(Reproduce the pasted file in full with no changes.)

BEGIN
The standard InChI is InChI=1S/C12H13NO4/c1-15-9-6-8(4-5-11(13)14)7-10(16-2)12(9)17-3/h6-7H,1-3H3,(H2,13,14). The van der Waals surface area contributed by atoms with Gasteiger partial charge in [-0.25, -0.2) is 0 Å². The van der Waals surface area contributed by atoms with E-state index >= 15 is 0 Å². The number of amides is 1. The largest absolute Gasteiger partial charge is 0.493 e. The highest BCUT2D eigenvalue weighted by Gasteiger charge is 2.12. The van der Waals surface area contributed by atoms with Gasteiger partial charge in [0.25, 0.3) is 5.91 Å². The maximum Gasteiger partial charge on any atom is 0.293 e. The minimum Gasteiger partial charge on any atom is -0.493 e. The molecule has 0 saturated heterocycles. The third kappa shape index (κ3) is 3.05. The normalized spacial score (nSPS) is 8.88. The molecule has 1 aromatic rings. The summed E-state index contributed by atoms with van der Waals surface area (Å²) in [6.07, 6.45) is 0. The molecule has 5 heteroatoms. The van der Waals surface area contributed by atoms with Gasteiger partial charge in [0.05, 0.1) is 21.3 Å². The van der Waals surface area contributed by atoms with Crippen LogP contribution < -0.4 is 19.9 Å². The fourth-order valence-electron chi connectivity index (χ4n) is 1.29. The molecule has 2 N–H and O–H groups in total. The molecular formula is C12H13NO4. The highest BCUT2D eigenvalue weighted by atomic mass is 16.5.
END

The standard InChI is InChI=1S/C12H13NO4/c1-15-9-6-8(4-5-11(13)14)7-10(16-2)12(9)17-3/h6-7H,1-3H3,(H2,13,14). The van der Waals surface area contributed by atoms with Gasteiger partial charge in [-0.25, -0.2) is 0 Å². The van der Waals surface area contributed by atoms with E-state index >= 15 is 0 Å². The number of amides is 1. The largest absolute Gasteiger partial charge is 0.493 e. The highest BCUT2D eigenvalue weighted by Gasteiger charge is 2.12. The van der Waals surface area contributed by atoms with Gasteiger partial charge in [0.25, 0.3) is 5.91 Å². The maximum Gasteiger partial charge on any atom is 0.293 e. The minimum Gasteiger partial charge on any atom is -0.493 e. The molecule has 0 saturated heterocycles. The third kappa shape index (κ3) is 3.05. The normalized spacial score (nSPS) is 8.88. The molecule has 1 aromatic rings. The summed E-state index contributed by atoms with van der Waals surface area (Å²) in [6.07, 6.45) is 0. The molecule has 5 heteroatoms. The van der Waals surface area contributed by atoms with Gasteiger partial charge in [0.05, 0.1) is 21.3 Å². The van der Waals surface area contributed by atoms with Crippen LogP contribution < -0.4 is 19.9 Å². The fourth-order valence-electron chi connectivity index (χ4n) is 1.29. The molecule has 2 N–H and O–H groups in total. The molecular formula is C12H13NO4. The highest BCUT2D eigenvalue weighted by atomic mass is 16.5.